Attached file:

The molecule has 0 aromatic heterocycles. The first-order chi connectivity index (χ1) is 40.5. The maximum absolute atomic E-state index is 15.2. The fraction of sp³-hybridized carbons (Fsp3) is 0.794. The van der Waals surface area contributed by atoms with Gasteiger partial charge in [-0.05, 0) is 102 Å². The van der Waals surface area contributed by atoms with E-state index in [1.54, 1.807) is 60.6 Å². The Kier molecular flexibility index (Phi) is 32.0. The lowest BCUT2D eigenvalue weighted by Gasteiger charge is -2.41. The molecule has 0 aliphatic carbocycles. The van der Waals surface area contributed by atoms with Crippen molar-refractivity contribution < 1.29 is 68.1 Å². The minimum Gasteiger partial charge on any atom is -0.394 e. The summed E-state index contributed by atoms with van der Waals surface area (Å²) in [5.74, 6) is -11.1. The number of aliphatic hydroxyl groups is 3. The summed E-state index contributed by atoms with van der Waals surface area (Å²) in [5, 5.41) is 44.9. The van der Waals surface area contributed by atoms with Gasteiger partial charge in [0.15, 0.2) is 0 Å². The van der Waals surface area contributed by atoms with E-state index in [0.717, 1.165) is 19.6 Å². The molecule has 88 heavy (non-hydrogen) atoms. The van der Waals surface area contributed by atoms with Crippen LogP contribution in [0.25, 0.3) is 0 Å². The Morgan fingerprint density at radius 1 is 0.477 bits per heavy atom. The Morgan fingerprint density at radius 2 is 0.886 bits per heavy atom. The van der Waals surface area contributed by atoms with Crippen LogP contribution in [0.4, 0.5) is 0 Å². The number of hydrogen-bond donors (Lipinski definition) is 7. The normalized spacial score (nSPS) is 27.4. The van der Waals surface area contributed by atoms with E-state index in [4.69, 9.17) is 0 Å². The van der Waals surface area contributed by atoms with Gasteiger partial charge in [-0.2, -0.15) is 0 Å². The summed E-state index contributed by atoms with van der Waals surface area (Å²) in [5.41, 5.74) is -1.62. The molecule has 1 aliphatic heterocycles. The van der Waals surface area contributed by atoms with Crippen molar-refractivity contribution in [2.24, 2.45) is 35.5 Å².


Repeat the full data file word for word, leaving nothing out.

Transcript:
The molecule has 0 aromatic heterocycles. The first-order chi connectivity index (χ1) is 40.5. The maximum absolute atomic E-state index is 15.2. The fraction of sp³-hybridized carbons (Fsp3) is 0.794. The van der Waals surface area contributed by atoms with Gasteiger partial charge in [-0.05, 0) is 102 Å². The van der Waals surface area contributed by atoms with E-state index in [1.54, 1.807) is 60.6 Å². The Kier molecular flexibility index (Phi) is 32.0. The lowest BCUT2D eigenvalue weighted by Gasteiger charge is -2.41. The molecule has 0 aliphatic carbocycles. The van der Waals surface area contributed by atoms with Crippen molar-refractivity contribution < 1.29 is 68.1 Å². The minimum Gasteiger partial charge on any atom is -0.394 e. The summed E-state index contributed by atoms with van der Waals surface area (Å²) in [5.74, 6) is -11.1. The number of aliphatic hydroxyl groups is 3. The summed E-state index contributed by atoms with van der Waals surface area (Å²) in [5, 5.41) is 44.9. The van der Waals surface area contributed by atoms with Gasteiger partial charge in [0.15, 0.2) is 0 Å². The van der Waals surface area contributed by atoms with E-state index in [0.717, 1.165) is 19.6 Å². The molecule has 88 heavy (non-hydrogen) atoms. The van der Waals surface area contributed by atoms with Crippen LogP contribution in [0.25, 0.3) is 0 Å². The Morgan fingerprint density at radius 1 is 0.477 bits per heavy atom. The Morgan fingerprint density at radius 2 is 0.886 bits per heavy atom. The van der Waals surface area contributed by atoms with Crippen LogP contribution in [0.4, 0.5) is 0 Å². The number of hydrogen-bond donors (Lipinski definition) is 7. The normalized spacial score (nSPS) is 27.4. The van der Waals surface area contributed by atoms with E-state index in [4.69, 9.17) is 0 Å². The van der Waals surface area contributed by atoms with Gasteiger partial charge in [-0.2, -0.15) is 0 Å². The summed E-state index contributed by atoms with van der Waals surface area (Å²) in [5.41, 5.74) is -1.62. The molecule has 1 aliphatic heterocycles. The van der Waals surface area contributed by atoms with Crippen molar-refractivity contribution in [2.24, 2.45) is 35.5 Å².